}
// now it's time to destroy the firstZ, but its longlife's are long gone!

Of course you would not have this problem had you used a vector of objects or a vector of "smart pointers", rather than a vector of "plain old" pointers.

See the Rule of Three for more information.

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Or even better, the Rule of Zero –  Mooing Duck Oct 10 '12 at 20:58
    
@MooingDuck Icompletely agree - I even hinted at that when I mentioned smart pointers. –  dasblinkenlight Oct 10 '12 at 21:04

It would cause a double delete (and crash) on the destructor of a or a2 (whichever was destroyed second) because the default assignment constructor would do a binary copy of the memory state of hold. So each object a and a2 would end up deleting the exact same memory.

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From your comments:

@Xeo, I understand what the rule of three is, the question is mostly why is it a rule

Consider what happens here:

z& operator=( const z&ref )
{
 hold = ref.hold;
 return *this;
}

Lets say you have an instance of z:

z myz;
myz.a.hold.push_back( new long_life );

...and then you create a copy of this myz:

z my_other_z;
// ...
my_other_z = myz;

The operator= implementation you have provided above simply copies the contents of the vector. If the vector has pointers, it doesn't make copies of whatever's being pointed to -- it just makes a literal copy of the pointer itself.

So after operator= returns, you will have 2 instances of z that have pointers pointing to the same thing. When the first of those zs is destructed, it will delete the pointer:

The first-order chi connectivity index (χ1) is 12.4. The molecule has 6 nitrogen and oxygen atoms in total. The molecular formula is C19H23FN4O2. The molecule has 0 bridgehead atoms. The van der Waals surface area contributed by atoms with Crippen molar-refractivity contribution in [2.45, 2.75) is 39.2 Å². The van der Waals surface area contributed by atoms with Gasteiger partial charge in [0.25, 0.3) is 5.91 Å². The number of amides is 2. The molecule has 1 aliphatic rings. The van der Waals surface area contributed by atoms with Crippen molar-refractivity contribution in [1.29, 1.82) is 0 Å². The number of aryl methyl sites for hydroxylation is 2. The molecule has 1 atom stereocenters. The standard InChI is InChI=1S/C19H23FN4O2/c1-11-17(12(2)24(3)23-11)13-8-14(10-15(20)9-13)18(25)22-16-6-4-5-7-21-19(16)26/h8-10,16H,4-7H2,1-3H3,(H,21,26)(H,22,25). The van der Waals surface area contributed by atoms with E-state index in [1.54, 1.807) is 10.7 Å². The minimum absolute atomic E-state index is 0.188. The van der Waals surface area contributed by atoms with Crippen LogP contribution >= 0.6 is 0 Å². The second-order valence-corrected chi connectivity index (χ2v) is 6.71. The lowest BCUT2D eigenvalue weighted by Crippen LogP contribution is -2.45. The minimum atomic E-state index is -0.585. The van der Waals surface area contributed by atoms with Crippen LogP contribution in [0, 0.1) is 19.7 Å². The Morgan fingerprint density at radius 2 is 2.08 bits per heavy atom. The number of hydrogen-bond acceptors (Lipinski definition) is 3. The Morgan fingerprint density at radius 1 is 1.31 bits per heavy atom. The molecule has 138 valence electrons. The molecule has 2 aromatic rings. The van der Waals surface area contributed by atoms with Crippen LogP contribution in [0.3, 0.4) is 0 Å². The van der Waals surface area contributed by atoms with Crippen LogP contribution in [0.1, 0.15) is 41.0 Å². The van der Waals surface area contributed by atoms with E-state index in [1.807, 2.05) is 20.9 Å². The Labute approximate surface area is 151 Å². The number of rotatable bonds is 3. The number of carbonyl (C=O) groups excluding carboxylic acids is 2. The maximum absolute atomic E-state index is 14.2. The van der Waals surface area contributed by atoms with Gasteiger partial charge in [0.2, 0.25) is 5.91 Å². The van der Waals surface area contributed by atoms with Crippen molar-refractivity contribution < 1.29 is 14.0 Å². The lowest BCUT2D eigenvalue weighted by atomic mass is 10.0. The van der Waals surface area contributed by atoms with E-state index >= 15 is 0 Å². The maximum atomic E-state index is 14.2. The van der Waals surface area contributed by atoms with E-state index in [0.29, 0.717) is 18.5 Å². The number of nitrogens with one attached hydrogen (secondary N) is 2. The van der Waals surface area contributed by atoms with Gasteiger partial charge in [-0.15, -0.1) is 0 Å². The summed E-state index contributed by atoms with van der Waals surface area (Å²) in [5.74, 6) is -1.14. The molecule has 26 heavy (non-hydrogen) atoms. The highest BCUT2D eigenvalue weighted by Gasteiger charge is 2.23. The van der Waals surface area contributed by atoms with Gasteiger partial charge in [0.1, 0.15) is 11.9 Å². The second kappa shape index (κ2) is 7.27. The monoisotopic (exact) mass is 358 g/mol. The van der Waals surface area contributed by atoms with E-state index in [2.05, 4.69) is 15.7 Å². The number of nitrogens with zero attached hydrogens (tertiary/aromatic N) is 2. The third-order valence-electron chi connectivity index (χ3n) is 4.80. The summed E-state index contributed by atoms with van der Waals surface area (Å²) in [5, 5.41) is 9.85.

~z(){ for( auto it=hold.begin();it!=hold.end() ++it ) delete(*it); };

When it comes time for the second z to be destroyed, it will try to delete the same pointer a second time. This results in Undefined Behavior.

The solution to this problem is to make deep copies when you assign or copy objects that maintain resources that need to be allocated and deleted. That means providing an assignment operator and a copy constructor.

That is why the rule of three is a RULE.

EDIT:

As others have mentioned, this is all better avoided altogether by using value semantics and RAII. Reengineering your objects to use the Rule of Zero, as others have called it, is a much better approach.

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Actually there will be a double free here, not a memory leak.

STL containers store objects, not references. In your case object is a pointer. Pointers are simply copied. Your line a2 = a; will duplicate pointer in the vector. After that each destructor will release the pointer.

Double free is much more dangerous than the memory leak. It causes nasty undefined behavior:

MyStruct *p1 = new MyStruct();
delete p1;
.... do something, wait, etc.
delete p1;

at the same time on the other thread:

MyOptherStruct *p2 = new MyOtherStruct();
.... do something, wait, etc.
p2->function();

It may turn out that memory allocator will assign to p2 exactly the same value that was used for p1, because it is free after the first call to delete p1. A while later second delete p1 will also go fine because allocator thinks that this is a legitimate pointer that was given out for p2. The problem will appear only at p2->function();. Looking at the code of thread 2 it is absolutely impossible to understand what went wrong and why. This is extremely difficult to debug, especially if the system is big.